Nfld. & Labrador

Spring litter cleanup by City of St. John's will go ahead without volunteers

The COVID-19 pandemic means hundreds of community cleanups, which have become a rite of spring for many volunteers, won't happen this year.

City says COVID-19 pandemic means hundreds of community trash pickups won't happen this year

Coffee cups, cigarette butts, and milk cartons are among the myriad items revealed when the snow melts in St. John's. (Gary Locke/ CBC)

The COVID-19 pandemic means hundreds of community litter cleanups — a rite of spring for many volunteers — won't happen this year in St. John's.

The task of cleaning up the garbage uncovered by retreating snowbanks will fall largely to city workers.

"We'll do our best to get through," said Ian Froude, Ward 4 councillor and chair of the city's public works and sustainability committee.

"We'll have a group of about 80 staff, including the downtown litter crew and our parks staff and our waste division, to do cleanups."
Coun. Ian Froude says people can help by ensuring their own properties are clean and picking up after their dogs. (Gary Locke/CBC)

Froude said the COVID-19 outbreak has changed, and slowed down, the cleanup work done by city staff.

"They have to follow rules like other workplaces. So, for instance, they can only have one individual in a vehicle at a time and they have to wear proper personal protective equipment, and of course large cleanup groups aren't possible now," he said.

Public health restrictions mean removing the trash scattered around the city will take much longer than usual.

"Then you add the layer on of community groups not being able to get out. So, Clean St. John's is not able to organize their cleanups, and with 300 of those being scheduled each year, [that's] a significant amount of litter that's not being picked up by the community this year," said Froude.

City workers have been given safety instructions and equipment for picking up items such as discarded safety gloves and masks.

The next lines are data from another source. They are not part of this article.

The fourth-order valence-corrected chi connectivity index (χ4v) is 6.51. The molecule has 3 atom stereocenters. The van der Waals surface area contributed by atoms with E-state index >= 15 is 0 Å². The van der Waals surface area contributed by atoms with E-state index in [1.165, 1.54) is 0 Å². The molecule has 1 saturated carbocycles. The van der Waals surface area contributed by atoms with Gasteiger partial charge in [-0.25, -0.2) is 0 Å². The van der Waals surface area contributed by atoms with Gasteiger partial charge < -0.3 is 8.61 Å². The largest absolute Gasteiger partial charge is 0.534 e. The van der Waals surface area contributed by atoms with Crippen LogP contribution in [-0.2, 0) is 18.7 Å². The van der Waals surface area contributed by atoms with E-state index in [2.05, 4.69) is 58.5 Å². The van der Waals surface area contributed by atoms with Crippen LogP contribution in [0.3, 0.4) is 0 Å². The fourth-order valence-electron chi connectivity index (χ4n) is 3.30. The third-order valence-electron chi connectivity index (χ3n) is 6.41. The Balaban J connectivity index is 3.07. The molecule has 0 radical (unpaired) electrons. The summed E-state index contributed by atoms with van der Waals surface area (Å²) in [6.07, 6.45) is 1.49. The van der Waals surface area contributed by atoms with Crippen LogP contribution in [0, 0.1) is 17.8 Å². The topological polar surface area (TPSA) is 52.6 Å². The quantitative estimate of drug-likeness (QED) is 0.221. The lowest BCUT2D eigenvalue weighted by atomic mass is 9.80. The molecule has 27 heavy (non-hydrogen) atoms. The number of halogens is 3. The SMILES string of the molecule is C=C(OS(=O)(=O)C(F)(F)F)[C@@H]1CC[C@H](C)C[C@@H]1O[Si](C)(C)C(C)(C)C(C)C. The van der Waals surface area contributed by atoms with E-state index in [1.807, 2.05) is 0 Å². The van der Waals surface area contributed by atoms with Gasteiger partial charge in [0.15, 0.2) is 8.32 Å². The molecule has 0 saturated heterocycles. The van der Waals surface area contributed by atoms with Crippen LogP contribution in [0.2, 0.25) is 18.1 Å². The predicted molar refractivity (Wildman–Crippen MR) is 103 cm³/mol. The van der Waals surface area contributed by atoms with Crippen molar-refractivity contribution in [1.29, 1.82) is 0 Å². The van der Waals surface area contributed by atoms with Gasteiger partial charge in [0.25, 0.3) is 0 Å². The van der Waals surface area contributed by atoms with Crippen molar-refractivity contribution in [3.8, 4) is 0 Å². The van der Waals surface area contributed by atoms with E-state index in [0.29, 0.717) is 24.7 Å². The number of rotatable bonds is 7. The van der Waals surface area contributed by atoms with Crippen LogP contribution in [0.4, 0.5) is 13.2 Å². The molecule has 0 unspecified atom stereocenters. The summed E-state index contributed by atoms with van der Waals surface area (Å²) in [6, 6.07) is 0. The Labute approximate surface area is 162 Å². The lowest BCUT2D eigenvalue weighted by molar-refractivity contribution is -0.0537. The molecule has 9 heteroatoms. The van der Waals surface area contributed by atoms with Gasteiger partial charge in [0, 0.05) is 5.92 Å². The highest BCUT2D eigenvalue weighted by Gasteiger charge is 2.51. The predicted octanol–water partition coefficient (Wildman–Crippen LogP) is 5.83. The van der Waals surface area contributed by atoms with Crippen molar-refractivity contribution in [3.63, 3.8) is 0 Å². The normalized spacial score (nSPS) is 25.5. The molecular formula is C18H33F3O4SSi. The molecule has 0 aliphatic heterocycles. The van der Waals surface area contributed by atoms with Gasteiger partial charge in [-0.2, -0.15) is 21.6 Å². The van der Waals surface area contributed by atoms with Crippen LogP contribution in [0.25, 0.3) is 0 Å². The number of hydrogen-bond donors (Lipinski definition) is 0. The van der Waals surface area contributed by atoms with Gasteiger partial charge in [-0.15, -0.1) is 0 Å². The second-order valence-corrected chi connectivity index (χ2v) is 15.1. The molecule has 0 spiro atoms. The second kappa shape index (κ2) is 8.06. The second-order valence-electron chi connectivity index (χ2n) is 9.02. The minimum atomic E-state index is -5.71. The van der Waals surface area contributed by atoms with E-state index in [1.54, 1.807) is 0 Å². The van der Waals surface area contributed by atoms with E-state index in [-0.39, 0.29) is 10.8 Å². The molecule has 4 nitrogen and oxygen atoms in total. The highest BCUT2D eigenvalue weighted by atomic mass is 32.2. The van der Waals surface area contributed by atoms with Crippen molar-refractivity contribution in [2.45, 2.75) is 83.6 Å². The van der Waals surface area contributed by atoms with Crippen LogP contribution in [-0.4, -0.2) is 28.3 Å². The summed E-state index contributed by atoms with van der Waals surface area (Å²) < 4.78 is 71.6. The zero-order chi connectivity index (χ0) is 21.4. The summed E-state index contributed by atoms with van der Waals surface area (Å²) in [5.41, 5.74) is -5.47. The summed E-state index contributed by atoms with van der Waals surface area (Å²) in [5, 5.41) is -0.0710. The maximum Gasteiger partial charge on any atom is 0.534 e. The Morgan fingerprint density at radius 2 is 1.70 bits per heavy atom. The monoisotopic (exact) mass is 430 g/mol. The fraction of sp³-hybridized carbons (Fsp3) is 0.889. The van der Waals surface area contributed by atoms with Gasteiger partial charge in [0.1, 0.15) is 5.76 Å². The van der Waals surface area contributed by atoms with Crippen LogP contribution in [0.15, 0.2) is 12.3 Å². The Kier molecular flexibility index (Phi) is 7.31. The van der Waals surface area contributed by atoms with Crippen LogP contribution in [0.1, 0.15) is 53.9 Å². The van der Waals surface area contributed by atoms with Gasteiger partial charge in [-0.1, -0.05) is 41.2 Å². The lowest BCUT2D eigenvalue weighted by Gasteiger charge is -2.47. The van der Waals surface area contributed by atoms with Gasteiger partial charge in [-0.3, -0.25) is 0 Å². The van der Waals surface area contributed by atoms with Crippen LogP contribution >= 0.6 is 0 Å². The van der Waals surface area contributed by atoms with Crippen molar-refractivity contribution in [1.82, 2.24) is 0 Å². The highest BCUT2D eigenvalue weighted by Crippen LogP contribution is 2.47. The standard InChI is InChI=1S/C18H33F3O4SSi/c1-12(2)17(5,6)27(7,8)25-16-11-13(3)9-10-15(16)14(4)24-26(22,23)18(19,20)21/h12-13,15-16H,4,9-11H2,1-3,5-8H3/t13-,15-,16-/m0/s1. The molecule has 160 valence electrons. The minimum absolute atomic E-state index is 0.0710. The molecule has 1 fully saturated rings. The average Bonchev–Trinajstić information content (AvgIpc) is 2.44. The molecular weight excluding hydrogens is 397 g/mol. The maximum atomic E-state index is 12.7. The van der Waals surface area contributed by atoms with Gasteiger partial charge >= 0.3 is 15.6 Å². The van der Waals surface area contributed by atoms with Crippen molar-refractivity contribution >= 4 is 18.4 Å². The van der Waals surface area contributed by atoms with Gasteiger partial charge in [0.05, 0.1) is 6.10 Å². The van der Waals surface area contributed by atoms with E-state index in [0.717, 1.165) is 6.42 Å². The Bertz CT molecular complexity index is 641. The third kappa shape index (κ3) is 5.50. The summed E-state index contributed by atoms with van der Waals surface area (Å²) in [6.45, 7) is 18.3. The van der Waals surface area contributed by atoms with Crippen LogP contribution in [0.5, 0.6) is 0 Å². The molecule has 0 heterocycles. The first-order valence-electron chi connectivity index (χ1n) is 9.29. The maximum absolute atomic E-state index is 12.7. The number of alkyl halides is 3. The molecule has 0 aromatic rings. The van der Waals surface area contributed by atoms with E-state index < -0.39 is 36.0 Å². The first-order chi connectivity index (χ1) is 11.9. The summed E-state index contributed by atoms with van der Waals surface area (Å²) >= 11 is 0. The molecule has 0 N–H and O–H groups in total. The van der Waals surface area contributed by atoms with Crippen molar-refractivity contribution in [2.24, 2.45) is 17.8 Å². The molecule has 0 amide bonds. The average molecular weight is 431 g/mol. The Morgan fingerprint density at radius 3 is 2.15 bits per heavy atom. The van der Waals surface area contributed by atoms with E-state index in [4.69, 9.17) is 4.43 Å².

Froude said the best way for people to help is to make sure to clean up their own properties as well as picking up after their dogs when out for a walk. If residents see a littered park or open space, they should report it to the city through the service centre.

Froude said hundreds of city garbage bins that were removed for the winter will soon be returned to city parks and open spaces.

However, the pandemic has cancelled another option for most people in St. John's. The Robin Hood Bay landfill is closed to residential users to promote physical distancing. Froude says residents who do pick up litter will have to put it in their own garbage bins.

St. John's began using automated garbage trucks, like this one in Mount Pearl, in 2018. (CBC)

Froude said the city hopes there will be less trash around this year than in previous years. One of the reasons for moving to automated garbage trucks was to reduce the amount of litter around St. John's, he said.

Read more from CBC Newfoundland and Labrador


To encourage thoughtful and respectful conversations, first and last names will appear with each submission to CBC/Radio-Canada's online communities (except in children and youth-oriented communities). Pseudonyms will no longer be permitted.

By submitting a comment, you accept that CBC has the right to reproduce and publish that comment in whole or in part, in any manner CBC chooses. Please note that CBC does not endorse the opinions expressed in comments. Comments on this story are moderated according to our Submission Guidelines. Comments are welcome while open. We reserve the right to close comments at any time.

Become a CBC Member

Join the conversationCreate account

Already have an account?